Snow below, clouds above, and the pre-dawn light wavers between them. Only the occasional passing car breaks the stillness.
The Wyandotte roosters are the first animals to notice my approach. First one, and then all of them challenge me with their strident crowing. Then a new voice joins in with a deeper and hoarser crow than the others. That must be Jack, the big, white rooster-of-uncertain-lineage. I have never heard him crow before. Although he is the youngest rooster, he bears himself with a quiet confidence, unlike the strutting, flashy, vocal Wyandottes. Nobody messes with Jack, king of the chicken yard.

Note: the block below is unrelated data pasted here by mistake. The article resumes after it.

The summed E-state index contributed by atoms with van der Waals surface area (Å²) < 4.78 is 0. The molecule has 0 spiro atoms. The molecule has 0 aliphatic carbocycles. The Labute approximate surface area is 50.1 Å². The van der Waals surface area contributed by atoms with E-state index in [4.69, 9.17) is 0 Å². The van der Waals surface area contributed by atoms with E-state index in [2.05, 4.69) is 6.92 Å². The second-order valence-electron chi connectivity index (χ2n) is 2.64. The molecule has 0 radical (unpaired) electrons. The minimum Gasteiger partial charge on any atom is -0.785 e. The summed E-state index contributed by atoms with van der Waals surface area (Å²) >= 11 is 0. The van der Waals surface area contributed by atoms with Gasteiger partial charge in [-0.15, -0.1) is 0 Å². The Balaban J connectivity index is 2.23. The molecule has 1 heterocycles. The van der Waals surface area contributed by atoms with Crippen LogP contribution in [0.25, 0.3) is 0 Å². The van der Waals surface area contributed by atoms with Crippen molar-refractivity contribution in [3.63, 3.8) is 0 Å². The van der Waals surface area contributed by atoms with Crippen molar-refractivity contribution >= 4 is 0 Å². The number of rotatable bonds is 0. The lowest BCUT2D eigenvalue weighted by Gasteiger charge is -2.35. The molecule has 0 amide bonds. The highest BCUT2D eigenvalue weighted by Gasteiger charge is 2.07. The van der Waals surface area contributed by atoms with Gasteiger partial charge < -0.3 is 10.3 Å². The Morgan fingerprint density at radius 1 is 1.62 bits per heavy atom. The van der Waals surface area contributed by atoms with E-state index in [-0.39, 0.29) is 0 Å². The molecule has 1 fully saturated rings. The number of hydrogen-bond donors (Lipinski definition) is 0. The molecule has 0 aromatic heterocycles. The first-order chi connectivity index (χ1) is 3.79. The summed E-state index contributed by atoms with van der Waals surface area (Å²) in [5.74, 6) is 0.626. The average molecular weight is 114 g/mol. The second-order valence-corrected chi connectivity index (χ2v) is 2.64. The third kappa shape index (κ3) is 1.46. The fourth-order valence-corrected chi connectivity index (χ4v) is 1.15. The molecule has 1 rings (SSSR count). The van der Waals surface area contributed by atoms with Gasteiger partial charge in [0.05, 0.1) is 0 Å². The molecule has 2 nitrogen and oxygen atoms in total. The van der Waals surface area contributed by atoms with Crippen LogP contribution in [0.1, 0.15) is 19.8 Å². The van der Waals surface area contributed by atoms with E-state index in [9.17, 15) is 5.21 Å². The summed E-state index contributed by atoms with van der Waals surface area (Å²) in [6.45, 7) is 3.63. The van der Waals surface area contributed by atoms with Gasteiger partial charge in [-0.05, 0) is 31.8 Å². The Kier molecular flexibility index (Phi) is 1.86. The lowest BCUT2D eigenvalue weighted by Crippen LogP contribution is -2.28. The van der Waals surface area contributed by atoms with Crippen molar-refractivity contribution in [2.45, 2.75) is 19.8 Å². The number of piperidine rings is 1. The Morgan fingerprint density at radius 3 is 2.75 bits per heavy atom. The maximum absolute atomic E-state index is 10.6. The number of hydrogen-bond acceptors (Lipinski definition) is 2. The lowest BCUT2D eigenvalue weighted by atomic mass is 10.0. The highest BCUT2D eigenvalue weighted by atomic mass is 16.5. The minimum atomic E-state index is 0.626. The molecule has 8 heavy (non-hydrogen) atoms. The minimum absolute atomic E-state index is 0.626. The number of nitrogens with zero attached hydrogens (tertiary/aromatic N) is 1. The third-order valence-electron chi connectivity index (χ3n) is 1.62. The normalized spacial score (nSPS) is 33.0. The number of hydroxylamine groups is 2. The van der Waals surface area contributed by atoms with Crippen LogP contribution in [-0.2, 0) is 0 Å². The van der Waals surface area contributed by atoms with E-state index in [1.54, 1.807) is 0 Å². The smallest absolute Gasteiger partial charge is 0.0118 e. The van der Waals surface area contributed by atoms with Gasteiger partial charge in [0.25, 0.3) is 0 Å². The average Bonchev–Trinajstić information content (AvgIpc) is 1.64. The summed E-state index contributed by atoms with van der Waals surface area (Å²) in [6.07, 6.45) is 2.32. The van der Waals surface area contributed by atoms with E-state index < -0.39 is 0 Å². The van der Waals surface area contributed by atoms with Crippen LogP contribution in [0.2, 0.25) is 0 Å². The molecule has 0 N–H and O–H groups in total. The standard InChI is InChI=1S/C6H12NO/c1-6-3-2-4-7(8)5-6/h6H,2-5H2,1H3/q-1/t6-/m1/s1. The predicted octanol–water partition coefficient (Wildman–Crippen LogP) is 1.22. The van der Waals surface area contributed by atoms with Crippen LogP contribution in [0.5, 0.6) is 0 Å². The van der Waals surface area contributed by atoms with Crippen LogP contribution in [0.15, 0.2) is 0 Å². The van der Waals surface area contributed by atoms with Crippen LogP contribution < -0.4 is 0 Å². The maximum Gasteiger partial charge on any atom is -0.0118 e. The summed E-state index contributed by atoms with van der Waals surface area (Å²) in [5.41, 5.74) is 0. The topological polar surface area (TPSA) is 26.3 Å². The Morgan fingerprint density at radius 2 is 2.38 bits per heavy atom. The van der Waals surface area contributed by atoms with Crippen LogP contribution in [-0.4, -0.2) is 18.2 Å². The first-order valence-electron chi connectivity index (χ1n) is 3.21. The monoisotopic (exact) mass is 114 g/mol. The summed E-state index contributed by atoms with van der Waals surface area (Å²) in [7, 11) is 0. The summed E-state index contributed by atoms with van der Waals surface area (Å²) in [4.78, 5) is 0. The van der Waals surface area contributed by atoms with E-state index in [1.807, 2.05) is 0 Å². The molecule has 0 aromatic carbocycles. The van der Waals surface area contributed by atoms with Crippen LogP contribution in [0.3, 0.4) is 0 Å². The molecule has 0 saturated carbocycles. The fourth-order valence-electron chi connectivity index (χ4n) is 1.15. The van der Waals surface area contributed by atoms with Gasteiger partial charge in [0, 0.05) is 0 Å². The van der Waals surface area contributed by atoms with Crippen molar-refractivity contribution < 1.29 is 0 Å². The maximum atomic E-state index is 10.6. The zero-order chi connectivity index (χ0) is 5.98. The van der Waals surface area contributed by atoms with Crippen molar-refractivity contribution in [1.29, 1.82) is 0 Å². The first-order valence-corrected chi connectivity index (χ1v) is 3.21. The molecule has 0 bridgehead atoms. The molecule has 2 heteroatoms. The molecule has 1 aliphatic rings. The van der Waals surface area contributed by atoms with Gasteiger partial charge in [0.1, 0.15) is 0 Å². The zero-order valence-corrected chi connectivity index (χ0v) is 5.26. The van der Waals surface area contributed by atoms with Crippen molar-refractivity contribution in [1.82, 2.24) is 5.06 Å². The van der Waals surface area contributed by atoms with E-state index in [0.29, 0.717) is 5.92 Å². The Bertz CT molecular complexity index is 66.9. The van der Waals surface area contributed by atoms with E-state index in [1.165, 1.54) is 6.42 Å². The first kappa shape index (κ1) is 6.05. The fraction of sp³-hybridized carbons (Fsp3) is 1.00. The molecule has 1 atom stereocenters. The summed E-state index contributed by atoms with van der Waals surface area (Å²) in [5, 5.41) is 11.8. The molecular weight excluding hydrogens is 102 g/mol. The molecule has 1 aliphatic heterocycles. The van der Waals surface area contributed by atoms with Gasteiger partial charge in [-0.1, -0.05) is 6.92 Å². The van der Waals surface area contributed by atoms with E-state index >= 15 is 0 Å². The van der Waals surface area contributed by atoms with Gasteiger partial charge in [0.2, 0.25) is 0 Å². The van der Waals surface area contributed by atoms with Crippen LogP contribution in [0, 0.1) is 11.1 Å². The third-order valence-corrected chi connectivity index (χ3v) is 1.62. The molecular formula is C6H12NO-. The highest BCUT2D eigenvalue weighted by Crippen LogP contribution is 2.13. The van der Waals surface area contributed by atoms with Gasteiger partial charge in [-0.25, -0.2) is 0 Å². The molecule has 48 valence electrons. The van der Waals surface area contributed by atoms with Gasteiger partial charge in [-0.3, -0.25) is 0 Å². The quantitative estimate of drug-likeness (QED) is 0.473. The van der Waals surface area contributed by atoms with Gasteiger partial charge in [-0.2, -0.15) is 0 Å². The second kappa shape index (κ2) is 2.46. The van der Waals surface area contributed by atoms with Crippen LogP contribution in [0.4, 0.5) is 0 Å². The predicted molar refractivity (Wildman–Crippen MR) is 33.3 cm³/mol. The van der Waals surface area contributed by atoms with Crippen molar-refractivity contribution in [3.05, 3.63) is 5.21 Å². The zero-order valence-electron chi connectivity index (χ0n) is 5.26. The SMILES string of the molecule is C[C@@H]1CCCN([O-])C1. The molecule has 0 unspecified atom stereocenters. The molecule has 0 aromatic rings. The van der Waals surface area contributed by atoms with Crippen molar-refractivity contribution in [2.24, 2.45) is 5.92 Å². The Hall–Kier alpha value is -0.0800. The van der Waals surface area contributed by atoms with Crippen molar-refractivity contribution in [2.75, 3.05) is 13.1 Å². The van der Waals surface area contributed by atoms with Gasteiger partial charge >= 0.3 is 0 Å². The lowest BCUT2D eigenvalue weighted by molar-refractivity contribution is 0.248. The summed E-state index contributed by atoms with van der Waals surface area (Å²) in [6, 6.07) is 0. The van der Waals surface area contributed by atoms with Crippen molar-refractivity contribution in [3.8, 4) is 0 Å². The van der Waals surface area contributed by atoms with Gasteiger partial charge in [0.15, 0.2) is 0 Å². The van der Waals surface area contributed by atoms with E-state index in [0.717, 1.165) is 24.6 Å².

Before long the crowing wakes the ducks, and their sleepy quacks echo across the hollow. A few goats bleat greetings, but otherwise prefer to stay bedded down in their warm hay. Balto is silent, because he knows the sound of my car and recognizes my step. He meets me at the goat fence and escorts me to the poultry pen. The ducks panic and run laps around the chicken house, perturbed by the change in their routine. They're not used to seeing people until feeding time in the afternoon.
The nest box opened, and the goat trough cleared of ice, and it's time to go home. Banshee follows me back to my car, trotting at my side like a dog. As soon as I'm safely inside, she heads back to the warm haystack and her kittens, and I head for my warm home.
How Should We Then Live?
2 weeks ago